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A rare variation of plantaris muscle

Authors:Sharadkumar Pralhad Sawant, Shaguphta T. Shaikh, Rakhi Milind More
Int J Biol Med Res. 2012; 3(4): 2437-2440  |  PDF File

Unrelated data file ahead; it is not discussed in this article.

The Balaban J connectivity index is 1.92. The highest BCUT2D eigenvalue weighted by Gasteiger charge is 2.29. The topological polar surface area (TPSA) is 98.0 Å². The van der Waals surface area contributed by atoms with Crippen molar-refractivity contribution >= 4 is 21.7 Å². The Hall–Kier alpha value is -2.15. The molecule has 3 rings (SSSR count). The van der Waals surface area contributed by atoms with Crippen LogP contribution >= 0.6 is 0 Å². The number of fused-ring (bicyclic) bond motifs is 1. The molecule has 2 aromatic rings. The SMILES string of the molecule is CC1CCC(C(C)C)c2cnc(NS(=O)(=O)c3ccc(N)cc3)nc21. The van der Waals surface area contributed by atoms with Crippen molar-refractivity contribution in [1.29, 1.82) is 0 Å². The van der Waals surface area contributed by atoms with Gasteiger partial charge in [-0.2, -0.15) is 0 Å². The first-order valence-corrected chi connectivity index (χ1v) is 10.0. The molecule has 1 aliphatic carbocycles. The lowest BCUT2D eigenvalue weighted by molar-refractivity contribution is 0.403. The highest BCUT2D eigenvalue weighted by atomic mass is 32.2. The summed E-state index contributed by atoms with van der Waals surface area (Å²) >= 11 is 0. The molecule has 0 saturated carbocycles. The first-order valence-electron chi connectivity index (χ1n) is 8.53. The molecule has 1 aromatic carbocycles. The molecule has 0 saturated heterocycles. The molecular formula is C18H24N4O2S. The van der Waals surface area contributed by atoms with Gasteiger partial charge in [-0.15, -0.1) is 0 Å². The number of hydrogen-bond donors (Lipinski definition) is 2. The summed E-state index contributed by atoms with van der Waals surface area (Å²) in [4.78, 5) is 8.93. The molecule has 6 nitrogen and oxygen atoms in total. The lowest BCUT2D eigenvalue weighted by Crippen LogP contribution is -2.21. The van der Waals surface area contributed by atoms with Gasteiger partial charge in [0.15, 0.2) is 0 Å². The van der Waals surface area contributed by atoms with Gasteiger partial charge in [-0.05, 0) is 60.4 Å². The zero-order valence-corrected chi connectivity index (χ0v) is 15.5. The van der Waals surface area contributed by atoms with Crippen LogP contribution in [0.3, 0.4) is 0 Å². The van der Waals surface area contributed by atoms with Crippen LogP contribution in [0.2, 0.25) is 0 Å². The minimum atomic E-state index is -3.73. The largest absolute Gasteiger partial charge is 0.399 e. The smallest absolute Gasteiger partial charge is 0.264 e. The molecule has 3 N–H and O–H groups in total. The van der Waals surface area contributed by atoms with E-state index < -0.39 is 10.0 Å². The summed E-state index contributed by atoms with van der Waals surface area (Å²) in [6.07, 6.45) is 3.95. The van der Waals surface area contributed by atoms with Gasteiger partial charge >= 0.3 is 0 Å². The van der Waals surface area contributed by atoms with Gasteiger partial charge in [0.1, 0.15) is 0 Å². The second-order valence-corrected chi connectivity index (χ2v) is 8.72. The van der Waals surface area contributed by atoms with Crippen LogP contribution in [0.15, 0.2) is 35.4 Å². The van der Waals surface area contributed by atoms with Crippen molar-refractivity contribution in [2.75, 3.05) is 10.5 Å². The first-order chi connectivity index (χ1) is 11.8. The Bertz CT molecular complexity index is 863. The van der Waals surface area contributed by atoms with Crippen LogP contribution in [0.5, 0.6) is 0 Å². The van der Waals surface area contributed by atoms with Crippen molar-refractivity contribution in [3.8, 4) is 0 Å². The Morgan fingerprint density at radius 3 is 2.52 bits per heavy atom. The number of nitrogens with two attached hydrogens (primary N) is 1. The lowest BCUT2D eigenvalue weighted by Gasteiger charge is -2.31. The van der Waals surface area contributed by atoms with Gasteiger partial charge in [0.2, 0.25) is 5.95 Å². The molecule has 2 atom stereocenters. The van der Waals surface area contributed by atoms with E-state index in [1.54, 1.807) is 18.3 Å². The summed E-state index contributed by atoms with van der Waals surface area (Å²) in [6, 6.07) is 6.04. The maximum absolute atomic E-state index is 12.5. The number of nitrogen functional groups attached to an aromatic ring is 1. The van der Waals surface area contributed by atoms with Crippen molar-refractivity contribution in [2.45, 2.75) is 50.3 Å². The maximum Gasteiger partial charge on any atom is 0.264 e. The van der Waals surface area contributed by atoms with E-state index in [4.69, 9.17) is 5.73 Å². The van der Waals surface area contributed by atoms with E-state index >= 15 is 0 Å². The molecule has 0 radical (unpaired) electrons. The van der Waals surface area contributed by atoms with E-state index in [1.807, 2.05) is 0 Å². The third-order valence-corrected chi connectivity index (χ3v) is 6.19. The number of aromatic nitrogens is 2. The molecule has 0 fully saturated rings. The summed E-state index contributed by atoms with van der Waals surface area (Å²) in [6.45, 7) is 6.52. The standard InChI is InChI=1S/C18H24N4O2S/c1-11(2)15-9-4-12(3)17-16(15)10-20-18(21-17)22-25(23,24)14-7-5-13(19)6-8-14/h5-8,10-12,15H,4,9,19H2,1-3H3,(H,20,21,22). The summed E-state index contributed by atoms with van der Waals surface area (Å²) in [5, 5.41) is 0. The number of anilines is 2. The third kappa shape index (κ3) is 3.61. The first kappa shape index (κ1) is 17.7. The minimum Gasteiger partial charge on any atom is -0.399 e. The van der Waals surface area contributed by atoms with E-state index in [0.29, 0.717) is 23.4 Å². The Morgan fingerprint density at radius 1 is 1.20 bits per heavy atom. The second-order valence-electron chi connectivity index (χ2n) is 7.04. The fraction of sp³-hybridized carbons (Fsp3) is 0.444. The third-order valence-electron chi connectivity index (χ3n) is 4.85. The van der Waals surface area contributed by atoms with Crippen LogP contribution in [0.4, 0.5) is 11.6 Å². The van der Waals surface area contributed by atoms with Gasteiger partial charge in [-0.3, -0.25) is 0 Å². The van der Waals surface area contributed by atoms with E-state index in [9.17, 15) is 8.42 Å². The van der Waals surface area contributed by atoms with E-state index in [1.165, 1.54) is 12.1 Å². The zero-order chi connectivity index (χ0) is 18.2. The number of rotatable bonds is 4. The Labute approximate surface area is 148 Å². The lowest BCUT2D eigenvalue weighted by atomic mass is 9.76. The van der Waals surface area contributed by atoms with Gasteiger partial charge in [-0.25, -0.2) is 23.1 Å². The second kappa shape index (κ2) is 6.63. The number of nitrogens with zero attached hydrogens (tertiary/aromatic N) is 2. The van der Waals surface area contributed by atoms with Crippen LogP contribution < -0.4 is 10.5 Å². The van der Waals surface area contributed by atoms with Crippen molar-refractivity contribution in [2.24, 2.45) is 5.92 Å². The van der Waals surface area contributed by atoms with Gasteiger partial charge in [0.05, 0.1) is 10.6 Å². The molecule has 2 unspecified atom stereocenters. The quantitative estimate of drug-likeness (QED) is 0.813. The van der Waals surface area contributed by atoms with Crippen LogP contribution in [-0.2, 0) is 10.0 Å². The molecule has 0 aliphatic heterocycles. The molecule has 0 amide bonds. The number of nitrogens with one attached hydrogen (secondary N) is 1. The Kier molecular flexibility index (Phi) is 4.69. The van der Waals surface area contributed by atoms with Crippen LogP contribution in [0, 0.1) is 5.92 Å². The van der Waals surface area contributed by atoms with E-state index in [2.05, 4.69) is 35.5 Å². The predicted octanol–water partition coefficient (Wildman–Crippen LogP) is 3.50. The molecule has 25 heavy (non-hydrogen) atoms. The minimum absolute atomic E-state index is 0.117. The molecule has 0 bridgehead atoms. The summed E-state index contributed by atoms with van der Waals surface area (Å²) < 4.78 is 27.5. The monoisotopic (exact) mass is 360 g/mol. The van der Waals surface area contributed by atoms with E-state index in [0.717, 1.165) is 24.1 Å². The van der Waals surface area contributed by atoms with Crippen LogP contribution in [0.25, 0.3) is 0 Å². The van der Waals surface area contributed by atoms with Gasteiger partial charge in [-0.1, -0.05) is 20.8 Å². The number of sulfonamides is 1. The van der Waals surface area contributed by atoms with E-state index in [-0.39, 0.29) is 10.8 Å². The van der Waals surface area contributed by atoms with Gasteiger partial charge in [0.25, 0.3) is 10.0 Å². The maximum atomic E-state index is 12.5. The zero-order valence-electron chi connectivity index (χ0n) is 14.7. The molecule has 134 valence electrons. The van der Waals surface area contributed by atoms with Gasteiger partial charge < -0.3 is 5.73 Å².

During routine dissection for undergraduate medical students, we observed two separate heads of plantaris muscle on left lower limbs of a 80 years old donated embalmed male cadaver in the Department of Anatomy, K. J. Somaiya Medical College, Sion, Mumbai, INDIA. Both the heads of the plantaris muscle were composed of a thick muscle belly and a long thin tendon. One head of the plantaris muscle originated from the lower part of the lateral supracondylar line of the femur superior to the origin of the lateral head of gastrocnemius while the other head of the plantaris muscle originated from the oblique popliteal ligament. The tendons of both the heads of the plantaris muscle ran downwards inferomedially posterior to the knee joint. Both the tendons united to form common tendon and ran along the medial side of the tendo calcaneus. The common tendon of both the heads of the plantaris muscle got inserted separately into the medial side of the calcaneus bone. The photographs of the variations were taken for proper documentation and for ready reference.The variations of plantaris muscle are very rare and not found in literature. The plantaris muscle is vestigial in human beings and has much clinical importance. The plantaris muscle is absent in 7–10% of the human population. Injury of the plantaris muscle causes the painful calf. It may occur at the myotendinous junction with or without an associated hematoma and partial tear of the soleus or the medial head of the gastrocnemius muscle. Injuries of the plantaris muscle and tendon is called as ‘tennis leg’. The long, thin tendon of the plantaris is humorously called ‘the freshman's nerve’, as it is often mistaken for a nerve by first-year medical students. Knowledge of anatomical variations of the plantaris muscle is important for physiotherapists, plastic surgeons performing tendon transfer operations, clinicians diagnosing muscle tears and radiologists interpreting MRI scans.